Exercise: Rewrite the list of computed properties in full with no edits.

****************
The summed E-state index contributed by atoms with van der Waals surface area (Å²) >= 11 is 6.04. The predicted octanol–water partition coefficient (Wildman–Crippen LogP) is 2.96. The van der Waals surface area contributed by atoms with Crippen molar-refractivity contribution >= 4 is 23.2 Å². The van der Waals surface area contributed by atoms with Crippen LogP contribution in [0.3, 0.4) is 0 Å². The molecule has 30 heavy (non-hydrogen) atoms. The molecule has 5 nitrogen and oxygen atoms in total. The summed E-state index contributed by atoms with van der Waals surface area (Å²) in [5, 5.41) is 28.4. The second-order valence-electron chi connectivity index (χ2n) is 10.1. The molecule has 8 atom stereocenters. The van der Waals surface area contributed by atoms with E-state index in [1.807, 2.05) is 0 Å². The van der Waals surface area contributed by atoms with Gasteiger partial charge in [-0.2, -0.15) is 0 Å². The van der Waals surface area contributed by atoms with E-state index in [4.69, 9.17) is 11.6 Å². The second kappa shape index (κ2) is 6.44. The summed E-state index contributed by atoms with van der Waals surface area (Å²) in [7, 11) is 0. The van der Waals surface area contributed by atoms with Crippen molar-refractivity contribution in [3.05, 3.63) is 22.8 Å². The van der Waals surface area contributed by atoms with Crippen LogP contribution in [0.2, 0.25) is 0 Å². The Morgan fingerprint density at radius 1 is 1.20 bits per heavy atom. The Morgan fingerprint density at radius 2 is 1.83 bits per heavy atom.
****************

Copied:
The summed E-state index contributed by atoms with van der Waals surface area (Å²) >= 11 is 6.04. The predicted octanol–water partition coefficient (Wildman–Crippen LogP) is 2.96. The van der Waals surface area contributed by atoms with Crippen molar-refractivity contribution >= 4 is 23.2 Å². The van der Waals surface area contributed by atoms with Crippen LogP contribution in [0.3, 0.4) is 0 Å². The molecule has 30 heavy (non-hydrogen) atoms. The molecule has 5 nitrogen and oxygen atoms in total. The summed E-state index contributed by atoms with van der Waals surface area (Å²) in [5, 5.41) is 28.4. The second-order valence-electron chi connectivity index (χ2n) is 10.1. The molecule has 8 atom stereocenters. The van der Waals surface area contributed by atoms with E-state index in [1.807, 2.05) is 0 Å². The van der Waals surface area contributed by atoms with Gasteiger partial charge in [-0.2, -0.15) is 0 Å². The van der Waals surface area contributed by atoms with E-state index in [4.69, 9.17) is 11.6 Å². The second kappa shape index (κ2) is 6.44. The summed E-state index contributed by atoms with van der Waals surface area (Å²) in [7, 11) is 0. The van der Waals surface area contributed by atoms with Crippen molar-refractivity contribution in [3.05, 3.63) is 22.8 Å². The van der Waals surface area contributed by atoms with Crippen LogP contribution in [0.2, 0.25) is 0 Å². The Morgan fingerprint density at radius 1 is 1.20 bits per heavy atom. The Morgan fingerprint density at radius 2 is 1.83 bits per heavy atom.